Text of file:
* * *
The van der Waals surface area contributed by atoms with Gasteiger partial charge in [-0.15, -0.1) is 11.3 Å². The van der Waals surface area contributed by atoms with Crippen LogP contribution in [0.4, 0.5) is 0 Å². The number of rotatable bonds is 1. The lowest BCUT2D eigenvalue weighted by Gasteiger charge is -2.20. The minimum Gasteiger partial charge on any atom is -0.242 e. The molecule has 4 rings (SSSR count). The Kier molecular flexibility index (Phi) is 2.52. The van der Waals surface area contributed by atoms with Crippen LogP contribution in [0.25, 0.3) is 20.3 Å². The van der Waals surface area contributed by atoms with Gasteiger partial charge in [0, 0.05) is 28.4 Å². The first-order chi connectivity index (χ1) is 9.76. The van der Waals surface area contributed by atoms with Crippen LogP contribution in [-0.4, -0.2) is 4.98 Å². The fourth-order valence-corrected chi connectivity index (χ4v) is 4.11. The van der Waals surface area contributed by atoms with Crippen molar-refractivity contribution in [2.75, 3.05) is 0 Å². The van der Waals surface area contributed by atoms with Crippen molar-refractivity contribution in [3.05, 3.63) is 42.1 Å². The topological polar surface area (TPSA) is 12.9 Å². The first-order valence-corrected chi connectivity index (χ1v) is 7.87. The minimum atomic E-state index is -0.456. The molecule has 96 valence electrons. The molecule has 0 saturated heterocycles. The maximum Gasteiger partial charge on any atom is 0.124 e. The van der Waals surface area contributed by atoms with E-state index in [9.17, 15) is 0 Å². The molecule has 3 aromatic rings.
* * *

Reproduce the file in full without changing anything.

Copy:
The van der Waals surface area contributed by atoms with Gasteiger partial charge in [-0.15, -0.1) is 11.3 Å². The van der Waals surface area contributed by atoms with Crippen LogP contribution in [0.4, 0.5) is 0 Å². The number of rotatable bonds is 1. The lowest BCUT2D eigenvalue weighted by Gasteiger charge is -2.20. The minimum Gasteiger partial charge on any atom is -0.242 e. The molecule has 4 rings (SSSR count). The Kier molecular flexibility index (Phi) is 2.52. The van der Waals surface area contributed by atoms with Crippen LogP contribution in [0.25, 0.3) is 20.3 Å². The van der Waals surface area contributed by atoms with Gasteiger partial charge in [0, 0.05) is 28.4 Å². The first-order chi connectivity index (χ1) is 9.76. The van der Waals surface area contributed by atoms with Crippen LogP contribution in [-0.4, -0.2) is 4.98 Å². The fourth-order valence-corrected chi connectivity index (χ4v) is 4.11. The van der Waals surface area contributed by atoms with Crippen molar-refractivity contribution in [2.75, 3.05) is 0 Å². The van der Waals surface area contributed by atoms with Crippen molar-refractivity contribution in [3.05, 3.63) is 42.1 Å². The topological polar surface area (TPSA) is 12.9 Å². The first-order valence-corrected chi connectivity index (χ1v) is 7.87. The minimum atomic E-state index is -0.456. The molecule has 96 valence electrons. The molecule has 0 saturated heterocycles. The maximum Gasteiger partial charge on any atom is 0.124 e. The van der Waals surface area contributed by atoms with E-state index in [9.17, 15) is 0 Å². The molecule has 3 aromatic rings.